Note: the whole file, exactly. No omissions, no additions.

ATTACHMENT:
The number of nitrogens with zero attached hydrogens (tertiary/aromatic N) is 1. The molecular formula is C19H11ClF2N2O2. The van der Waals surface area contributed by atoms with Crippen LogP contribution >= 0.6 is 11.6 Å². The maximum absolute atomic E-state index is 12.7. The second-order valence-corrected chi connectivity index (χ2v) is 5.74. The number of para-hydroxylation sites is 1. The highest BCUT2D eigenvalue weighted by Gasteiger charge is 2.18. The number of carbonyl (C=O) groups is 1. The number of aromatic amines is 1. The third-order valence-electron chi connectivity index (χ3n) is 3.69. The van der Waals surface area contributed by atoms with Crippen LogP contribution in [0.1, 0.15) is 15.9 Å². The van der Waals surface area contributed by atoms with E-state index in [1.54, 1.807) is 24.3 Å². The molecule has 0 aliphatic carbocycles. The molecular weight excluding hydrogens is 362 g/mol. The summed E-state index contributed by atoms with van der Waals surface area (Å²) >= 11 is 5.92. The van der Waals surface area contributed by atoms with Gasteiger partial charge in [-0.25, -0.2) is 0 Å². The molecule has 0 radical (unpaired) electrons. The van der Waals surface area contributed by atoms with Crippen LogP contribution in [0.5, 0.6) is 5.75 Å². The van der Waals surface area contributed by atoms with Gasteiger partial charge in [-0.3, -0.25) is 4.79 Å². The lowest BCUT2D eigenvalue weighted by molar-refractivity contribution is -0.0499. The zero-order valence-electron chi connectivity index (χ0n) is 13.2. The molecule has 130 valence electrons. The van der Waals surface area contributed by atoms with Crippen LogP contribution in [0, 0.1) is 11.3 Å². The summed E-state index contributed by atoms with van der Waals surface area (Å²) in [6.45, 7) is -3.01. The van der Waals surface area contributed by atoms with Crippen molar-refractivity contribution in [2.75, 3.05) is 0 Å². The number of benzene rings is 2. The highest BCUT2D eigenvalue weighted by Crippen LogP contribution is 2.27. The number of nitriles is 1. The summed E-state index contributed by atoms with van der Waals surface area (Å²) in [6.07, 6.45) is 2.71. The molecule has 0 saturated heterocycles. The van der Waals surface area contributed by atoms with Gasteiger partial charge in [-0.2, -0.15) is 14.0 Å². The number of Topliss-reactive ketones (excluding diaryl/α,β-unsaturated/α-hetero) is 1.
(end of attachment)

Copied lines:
The number of nitrogens with zero attached hydrogens (tertiary/aromatic N) is 1. The molecular formula is C19H11ClF2N2O2. The van der Waals surface area contributed by atoms with Crippen LogP contribution >= 0.6 is 11.6 Å². The maximum absolute atomic E-state index is 12.7. The second-order valence-corrected chi connectivity index (χ2v) is 5.74. The number of para-hydroxylation sites is 1. The highest BCUT2D eigenvalue weighted by Gasteiger charge is 2.18. The number of carbonyl (C=O) groups is 1. The number of aromatic amines is 1. The third-order valence-electron chi connectivity index (χ3n) is 3.69. The van der Waals surface area contributed by atoms with Crippen LogP contribution in [0.1, 0.15) is 15.9 Å². The van der Waals surface area contributed by atoms with E-state index in [1.54, 1.807) is 24.3 Å². The molecule has 0 aliphatic carbocycles. The molecular weight excluding hydrogens is 362 g/mol. The summed E-state index contributed by atoms with van der Waals surface area (Å²) >= 11 is 5.92. The van der Waals surface area contributed by atoms with Gasteiger partial charge in [-0.25, -0.2) is 0 Å². The molecule has 0 radical (unpaired) electrons. The van der Waals surface area contributed by atoms with Crippen LogP contribution in [0.5, 0.6) is 5.75 Å². The van der Waals surface area contributed by atoms with Gasteiger partial charge in [-0.3, -0.25) is 4.79 Å². The lowest BCUT2D eigenvalue weighted by molar-refractivity contribution is -0.0499. The zero-order valence-electron chi connectivity index (χ0n) is 13.2. The molecule has 130 valence electrons. The van der Waals surface area contributed by atoms with Crippen LogP contribution in [0, 0.1) is 11.3 Å². The summed E-state index contributed by atoms with van der Waals surface area (Å²) in [6.45, 7) is -3.01. The van der Waals surface area contributed by atoms with Crippen molar-refractivity contribution in [2.75, 3.05) is 0 Å². The number of benzene rings is 2. The highest BCUT2D eigenvalue weighted by Crippen LogP contribution is 2.27. The number of nitriles is 1. The summed E-state index contributed by atoms with van der Waals surface area (Å²) in [6.07, 6.45) is 2.71. The molecule has 0 saturated heterocycles. The van der Waals surface area contributed by atoms with Gasteiger partial charge in [-0.2, -0.15) is 14.0 Å². The number of Topliss-reactive ketones (excluding diaryl/α,β-unsaturated/α-hetero) is 1.